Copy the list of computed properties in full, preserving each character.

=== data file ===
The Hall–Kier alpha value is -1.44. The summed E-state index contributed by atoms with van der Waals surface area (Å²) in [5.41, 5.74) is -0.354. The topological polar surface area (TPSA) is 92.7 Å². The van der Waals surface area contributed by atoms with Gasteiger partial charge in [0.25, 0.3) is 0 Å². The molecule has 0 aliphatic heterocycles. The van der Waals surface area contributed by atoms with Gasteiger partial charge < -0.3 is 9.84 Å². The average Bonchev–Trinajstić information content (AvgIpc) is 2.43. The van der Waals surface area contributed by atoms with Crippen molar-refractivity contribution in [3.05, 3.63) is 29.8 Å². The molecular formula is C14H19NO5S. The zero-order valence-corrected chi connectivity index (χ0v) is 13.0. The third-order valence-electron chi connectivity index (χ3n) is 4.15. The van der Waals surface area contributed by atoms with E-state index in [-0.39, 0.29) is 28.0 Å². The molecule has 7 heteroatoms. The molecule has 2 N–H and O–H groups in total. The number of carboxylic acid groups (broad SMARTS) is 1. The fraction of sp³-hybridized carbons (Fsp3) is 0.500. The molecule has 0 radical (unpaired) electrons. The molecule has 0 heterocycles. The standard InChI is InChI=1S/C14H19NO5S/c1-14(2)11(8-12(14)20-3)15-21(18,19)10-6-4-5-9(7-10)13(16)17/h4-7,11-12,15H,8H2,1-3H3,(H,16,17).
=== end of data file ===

The Hall–Kier alpha value is -1.44. The summed E-state index contributed by atoms with van der Waals surface area (Å²) in [5.41, 5.74) is -0.354. The topological polar surface area (TPSA) is 92.7 Å². The van der Waals surface area contributed by atoms with Gasteiger partial charge in [0.25, 0.3) is 0 Å². The molecule has 0 aliphatic heterocycles. The van der Waals surface area contributed by atoms with Gasteiger partial charge < -0.3 is 9.84 Å². The average Bonchev–Trinajstić information content (AvgIpc) is 2.43. The van der Waals surface area contributed by atoms with Crippen molar-refractivity contribution in [3.05, 3.63) is 29.8 Å². The molecular formula is C14H19NO5S. The zero-order valence-corrected chi connectivity index (χ0v) is 13.0. The third-order valence-electron chi connectivity index (χ3n) is 4.15. The van der Waals surface area contributed by atoms with E-state index in [-0.39, 0.29) is 28.0 Å². The molecule has 7 heteroatoms. The molecule has 2 N–H and O–H groups in total. The number of carboxylic acid groups (broad SMARTS) is 1. The fraction of sp³-hybridized carbons (Fsp3) is 0.500. The molecule has 0 radical (unpaired) electrons. The molecule has 0 heterocycles. The standard InChI is InChI=1S/C14H19NO5S/c1-14(2)11(8-12(14)20-3)15-21(18,19)10-6-4-5-9(7-10)13(16)17/h4-7,11-12,15H,8H2,1-3H3,(H,16,17).